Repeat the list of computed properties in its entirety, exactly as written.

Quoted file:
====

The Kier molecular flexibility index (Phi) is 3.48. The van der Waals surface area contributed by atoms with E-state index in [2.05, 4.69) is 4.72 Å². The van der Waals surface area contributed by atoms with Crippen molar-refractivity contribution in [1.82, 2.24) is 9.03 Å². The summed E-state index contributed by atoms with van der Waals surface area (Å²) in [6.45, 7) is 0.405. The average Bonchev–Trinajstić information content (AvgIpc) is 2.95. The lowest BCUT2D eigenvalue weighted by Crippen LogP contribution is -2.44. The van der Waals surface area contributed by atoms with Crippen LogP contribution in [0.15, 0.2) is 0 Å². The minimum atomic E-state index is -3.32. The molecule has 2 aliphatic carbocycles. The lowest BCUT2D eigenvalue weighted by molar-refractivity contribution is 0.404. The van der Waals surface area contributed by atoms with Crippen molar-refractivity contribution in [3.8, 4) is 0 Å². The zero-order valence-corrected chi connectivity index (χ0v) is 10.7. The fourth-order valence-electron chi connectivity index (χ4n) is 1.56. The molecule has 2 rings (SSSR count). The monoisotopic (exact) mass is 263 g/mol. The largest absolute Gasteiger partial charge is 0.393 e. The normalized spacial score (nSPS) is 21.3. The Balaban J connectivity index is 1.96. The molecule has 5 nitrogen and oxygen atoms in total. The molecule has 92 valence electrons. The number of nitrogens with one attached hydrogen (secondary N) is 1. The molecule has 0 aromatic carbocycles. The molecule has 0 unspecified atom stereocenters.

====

The Kier molecular flexibility index (Phi) is 3.48. The van der Waals surface area contributed by atoms with E-state index in [2.05, 4.69) is 4.72 Å². The van der Waals surface area contributed by atoms with Crippen molar-refractivity contribution in [1.82, 2.24) is 9.03 Å². The summed E-state index contributed by atoms with van der Waals surface area (Å²) in [6.45, 7) is 0.405. The average Bonchev–Trinajstić information content (AvgIpc) is 2.95. The lowest BCUT2D eigenvalue weighted by Crippen LogP contribution is -2.44. The van der Waals surface area contributed by atoms with Crippen LogP contribution in [0.15, 0.2) is 0 Å². The minimum atomic E-state index is -3.32. The molecule has 2 aliphatic carbocycles. The lowest BCUT2D eigenvalue weighted by molar-refractivity contribution is 0.404. The van der Waals surface area contributed by atoms with Crippen molar-refractivity contribution in [3.8, 4) is 0 Å². The zero-order valence-corrected chi connectivity index (χ0v) is 10.7. The fourth-order valence-electron chi connectivity index (χ4n) is 1.56. The molecule has 2 rings (SSSR count). The monoisotopic (exact) mass is 263 g/mol. The largest absolute Gasteiger partial charge is 0.393 e. The normalized spacial score (nSPS) is 21.3. The Balaban J connectivity index is 1.96. The molecule has 5 nitrogen and oxygen atoms in total. The molecule has 92 valence electrons. The number of nitrogens with one attached hydrogen (secondary N) is 1. The molecule has 0 aromatic carbocycles. The molecule has 0 unspecified atom stereocenters.